11. Nov 25, 2006 #10
    But if they've fused together in some kind of weird fusion reaction, they will be 'strong force bound' together and will annihilate. It's the proton and antiproton which would pull the two nuclei together and once they are close enough the proton + antiproton annihilate and so would the neutron and antineutron.

    Without the (anti)protons giving the long distance EM attraction they'd probably not collide but the (anti)protons probably would get them close enough.

    This is all fairly handwavey obviously :p:
     
  12. Nov 25, 2006 #11
    See here:http://en.wikipedia.org/wiki/Deuterium#Anti-deuterium
    the "anti-deuteron" has been formed at CERN. But, so far, it has not been shown that positron can be united with it to form "anti-deuterium". I think it only a matter of time before anti-tritium is formed. Thus, at least one of the two possible interactions discussed above (that is, the interaction of anti-deuteron with matter triton may now be possible, and I wonder if any such research is planned in future ? ).

    Another question---suppose we remove the EM effects by stripping away the electrons(e-) and positrons (e+) and just look mathamatically at the interaction of the nucleons. Symbolically, we would have [NPN] for matter tritium and [N^P^] for antimatter deuteron (let ^ indicate antimatter and not - bar for this discussion). Now, consider the [NPN] to be a quantum entity of 9 quarks, and the [N^P^] to be a quantum entity of 6 antimatter quarks. How does Standard Model show mathematics of predicted interactions at the quark level for this [NPN] + [N^P^] interaction--this is what I cannot understand ?
     
  13. Nov 28, 2006 #12

    Haelfix

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    Note, its a horribly messy calculation from first principles. A ton of interaction terms, strongly coupled dynamics and many bodies involved etc etc.

    There is so many uncontrolled things that might happen you are almost forced to go to semiempirical models based on tweaked analogies with what we see from the matter spectrum, as the fit with experiment will be much tighter.

    Its very much akin to how they treat positronium and so forth.
     
  14. Nov 29, 2006 #13
    Thank you, thus it would seem of importance that this experiment be given funding priority, then, let the results of the experiment show the correct pathway of mathematical understanding, perhaps new aspects of standard model revealed--would that be correct ?
     
  15. Nov 29, 2006 #14

    vanesch

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    It would be maybe fun, but I wonder if we are going to learn much from it. My little finger tells me that you get very quickly an annihilation. Ok, maybe there's time for some strange "atom" of anti-deuterium/tritium to form, and maybe we can check a few decay lines before it does so. That might be instructive indeed. But I guess we will have "kaboum" very quickly.
     
  16. Nov 29, 2006 #15

    arivero

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    The question is that you are not supposed to have a theory for each experiment, you expect a theory to predict the output of a set of experiments in the same "topic". So a theory predicting a definite outcome for tritium/antideuterium should predict also the outcomes for hidrogen/antideuterium, hidrogen/antihidrogen and so on.
     
  17. Nov 29, 2006 #16

    arivero

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    Ok so this model predicts also that a anti-proton can not aniquilate against a deuterium atom, right? and that they will fuse to form an strongly bound substance composed of a proton, and antiproton and a neutron? Having an aproximate weight of three atomic mass units but a zero net electric charge?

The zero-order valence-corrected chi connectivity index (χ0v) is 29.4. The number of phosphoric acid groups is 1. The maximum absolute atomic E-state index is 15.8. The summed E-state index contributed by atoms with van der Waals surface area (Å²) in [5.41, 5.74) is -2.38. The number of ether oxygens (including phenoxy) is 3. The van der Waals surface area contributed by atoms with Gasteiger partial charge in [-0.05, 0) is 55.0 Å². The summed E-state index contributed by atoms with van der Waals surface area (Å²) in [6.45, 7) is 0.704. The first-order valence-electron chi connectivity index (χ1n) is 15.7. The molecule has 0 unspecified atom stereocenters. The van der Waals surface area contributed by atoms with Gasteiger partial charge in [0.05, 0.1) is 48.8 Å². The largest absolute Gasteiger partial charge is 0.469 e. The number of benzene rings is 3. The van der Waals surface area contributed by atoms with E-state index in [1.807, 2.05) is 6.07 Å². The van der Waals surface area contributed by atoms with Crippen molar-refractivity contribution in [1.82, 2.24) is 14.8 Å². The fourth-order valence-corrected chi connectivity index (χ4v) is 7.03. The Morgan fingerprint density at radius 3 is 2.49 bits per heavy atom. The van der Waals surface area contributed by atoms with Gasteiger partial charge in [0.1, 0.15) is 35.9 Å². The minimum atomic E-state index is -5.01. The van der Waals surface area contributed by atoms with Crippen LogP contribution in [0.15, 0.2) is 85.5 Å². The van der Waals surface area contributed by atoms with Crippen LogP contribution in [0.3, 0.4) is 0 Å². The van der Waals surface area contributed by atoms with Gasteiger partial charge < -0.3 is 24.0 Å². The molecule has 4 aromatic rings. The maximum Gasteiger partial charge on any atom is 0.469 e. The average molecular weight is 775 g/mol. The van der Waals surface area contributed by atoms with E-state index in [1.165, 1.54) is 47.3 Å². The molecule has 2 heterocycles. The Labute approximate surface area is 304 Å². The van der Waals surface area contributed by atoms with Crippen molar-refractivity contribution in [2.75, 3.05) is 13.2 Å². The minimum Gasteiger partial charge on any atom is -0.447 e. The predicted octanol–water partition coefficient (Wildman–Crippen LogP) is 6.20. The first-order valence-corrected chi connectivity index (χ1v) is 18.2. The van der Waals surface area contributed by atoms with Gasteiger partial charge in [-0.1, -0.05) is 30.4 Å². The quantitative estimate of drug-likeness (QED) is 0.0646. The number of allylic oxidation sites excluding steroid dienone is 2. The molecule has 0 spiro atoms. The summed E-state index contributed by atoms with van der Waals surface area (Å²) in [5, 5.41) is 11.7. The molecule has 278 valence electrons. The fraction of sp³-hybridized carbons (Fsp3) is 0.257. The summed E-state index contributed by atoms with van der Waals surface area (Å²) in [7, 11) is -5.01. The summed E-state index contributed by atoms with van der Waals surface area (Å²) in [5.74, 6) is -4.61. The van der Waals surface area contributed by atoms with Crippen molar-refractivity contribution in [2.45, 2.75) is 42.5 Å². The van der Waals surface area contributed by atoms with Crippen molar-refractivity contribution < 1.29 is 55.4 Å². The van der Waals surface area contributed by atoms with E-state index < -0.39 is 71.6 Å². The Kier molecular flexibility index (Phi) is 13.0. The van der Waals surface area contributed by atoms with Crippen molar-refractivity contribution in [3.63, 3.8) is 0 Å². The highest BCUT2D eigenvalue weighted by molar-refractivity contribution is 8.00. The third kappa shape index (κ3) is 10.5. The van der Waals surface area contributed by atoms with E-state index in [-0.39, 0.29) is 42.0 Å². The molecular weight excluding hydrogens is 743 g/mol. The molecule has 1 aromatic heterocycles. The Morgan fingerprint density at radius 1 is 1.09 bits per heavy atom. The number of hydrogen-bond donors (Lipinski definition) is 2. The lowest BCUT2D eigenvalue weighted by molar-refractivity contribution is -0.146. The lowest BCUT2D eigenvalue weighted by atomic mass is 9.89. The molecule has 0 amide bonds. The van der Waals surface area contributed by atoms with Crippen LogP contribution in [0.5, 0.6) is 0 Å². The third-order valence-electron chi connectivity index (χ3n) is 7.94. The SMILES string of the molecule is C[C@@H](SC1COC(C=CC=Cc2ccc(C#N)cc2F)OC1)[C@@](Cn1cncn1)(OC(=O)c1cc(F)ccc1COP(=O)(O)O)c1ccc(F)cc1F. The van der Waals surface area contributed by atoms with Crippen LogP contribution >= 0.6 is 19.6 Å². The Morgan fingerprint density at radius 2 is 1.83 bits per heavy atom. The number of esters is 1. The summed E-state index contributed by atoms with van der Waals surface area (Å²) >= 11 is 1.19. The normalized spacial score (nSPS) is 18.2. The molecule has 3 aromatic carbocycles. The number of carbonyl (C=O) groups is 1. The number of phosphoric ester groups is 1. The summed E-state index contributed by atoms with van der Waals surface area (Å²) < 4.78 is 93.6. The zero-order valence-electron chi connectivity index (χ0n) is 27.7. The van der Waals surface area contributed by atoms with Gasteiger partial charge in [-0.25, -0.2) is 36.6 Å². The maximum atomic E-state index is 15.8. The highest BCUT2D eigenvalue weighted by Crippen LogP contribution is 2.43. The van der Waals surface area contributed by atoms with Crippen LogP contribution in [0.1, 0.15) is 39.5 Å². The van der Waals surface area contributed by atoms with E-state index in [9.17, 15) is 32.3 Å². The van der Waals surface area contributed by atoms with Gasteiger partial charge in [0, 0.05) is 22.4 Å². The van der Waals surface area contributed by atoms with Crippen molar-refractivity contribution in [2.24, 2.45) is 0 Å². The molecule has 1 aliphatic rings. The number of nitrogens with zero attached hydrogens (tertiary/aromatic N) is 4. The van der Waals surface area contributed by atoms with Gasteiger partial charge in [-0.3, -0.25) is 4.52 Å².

It seems, to me, an evolution of the old pseudo-alchemic scam based on "special atomic configurations". The XIXth century alchemical school concluded that their elaborate metallurgical processing was an aim for very unreachable crystaline configurations. This conclusion is sometimes reelaborated into superconductivity, sometimes into nuclear disguises. From time to time I see hints of such "secret doctrines" emanating from some "spagyrist" coven.


    EDIT: A different issue could be to calculate the decay products of this low energy colision of proton/antiproton. Were only strong force, it should decay to pions and kaons. Having electromagnetism, photons, electrons and muons are still available. Linear and angular momentum must be accounted for (including the one of the surviving neutron), and preserved in the decay products, and this is the only technical complication of the calculation. An interesting though experiment is what does it happens with a colision of pion and antipion if we only had strong force, not electromagnetism, available.
     
    Last edited: Nov 29, 2006
  18. Nov 29, 2006 #17

    arivero

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    About angular momentum, note the case of the neutral pion: it is a zero angular momentum particle composed of a pair quark/antiquark having the same charge, and being not able to aniquiliate because the only available subproduct is a massless photon always carrying angular momentum unity. THIS was a real insight about quantum field theory.
     
  19. Nov 29, 2006 #18
    No, you forgot the two anti-neutron masses present in the anti-triton, so the effective weight of the union is a mass of one (an anti-neutron) with four mass units in a quantum superposition present virtually in the vacuum energy of the anti-neutron sea. You are correct that the model predicts the anti-proton would have no reason to annihilate against the proton in the deuterium for the reason that the model predicts that nucleons are not independent entities within nuclear shells. No alchemy present here, just a variation of the John Wheeler resonating group structure model--in this case the groups being interacting mass asymmetrical nucleon clusters of matter [deuteron] plus antimatter [anti-triton]. So, I have a question--can you provide the Standard Model mathematical prediction of union of these two resonating group structures [deuteron + anti-triton] at the level of quarks so that we can compare prediction of Standard Model with the model I just presented ?